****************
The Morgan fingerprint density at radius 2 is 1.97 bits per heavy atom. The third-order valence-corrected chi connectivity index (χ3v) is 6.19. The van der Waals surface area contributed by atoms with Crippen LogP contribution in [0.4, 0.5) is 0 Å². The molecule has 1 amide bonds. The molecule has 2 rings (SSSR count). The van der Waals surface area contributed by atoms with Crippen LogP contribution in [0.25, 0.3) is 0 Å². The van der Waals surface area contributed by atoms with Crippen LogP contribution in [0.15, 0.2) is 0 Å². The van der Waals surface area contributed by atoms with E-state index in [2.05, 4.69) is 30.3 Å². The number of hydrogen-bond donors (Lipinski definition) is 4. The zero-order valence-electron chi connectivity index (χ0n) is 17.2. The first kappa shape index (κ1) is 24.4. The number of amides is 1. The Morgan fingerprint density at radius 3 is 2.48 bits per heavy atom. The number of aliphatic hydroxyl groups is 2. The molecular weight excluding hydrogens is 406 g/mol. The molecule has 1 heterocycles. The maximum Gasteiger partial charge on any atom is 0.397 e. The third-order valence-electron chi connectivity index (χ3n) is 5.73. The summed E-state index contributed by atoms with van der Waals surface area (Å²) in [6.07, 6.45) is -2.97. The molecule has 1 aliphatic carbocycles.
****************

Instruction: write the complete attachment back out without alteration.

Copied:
The Morgan fingerprint density at radius 2 is 1.97 bits per heavy atom. The third-order valence-corrected chi connectivity index (χ3v) is 6.19. The van der Waals surface area contributed by atoms with Crippen LogP contribution in [0.4, 0.5) is 0 Å². The molecule has 1 amide bonds. The molecule has 2 rings (SSSR count). The van der Waals surface area contributed by atoms with Crippen LogP contribution in [0.25, 0.3) is 0 Å². The van der Waals surface area contributed by atoms with Crippen LogP contribution in [0.15, 0.2) is 0 Å². The van der Waals surface area contributed by atoms with E-state index in [2.05, 4.69) is 30.3 Å². The number of hydrogen-bond donors (Lipinski definition) is 4. The zero-order valence-electron chi connectivity index (χ0n) is 17.2. The first kappa shape index (κ1) is 24.4. The number of amides is 1. The Morgan fingerprint density at radius 3 is 2.48 bits per heavy atom. The number of aliphatic hydroxyl groups is 2. The molecular weight excluding hydrogens is 406 g/mol. The molecule has 1 heterocycles. The maximum Gasteiger partial charge on any atom is 0.397 e. The third-order valence-electron chi connectivity index (χ3n) is 5.73. The summed E-state index contributed by atoms with van der Waals surface area (Å²) in [6.07, 6.45) is -2.97. The molecule has 1 aliphatic carbocycles.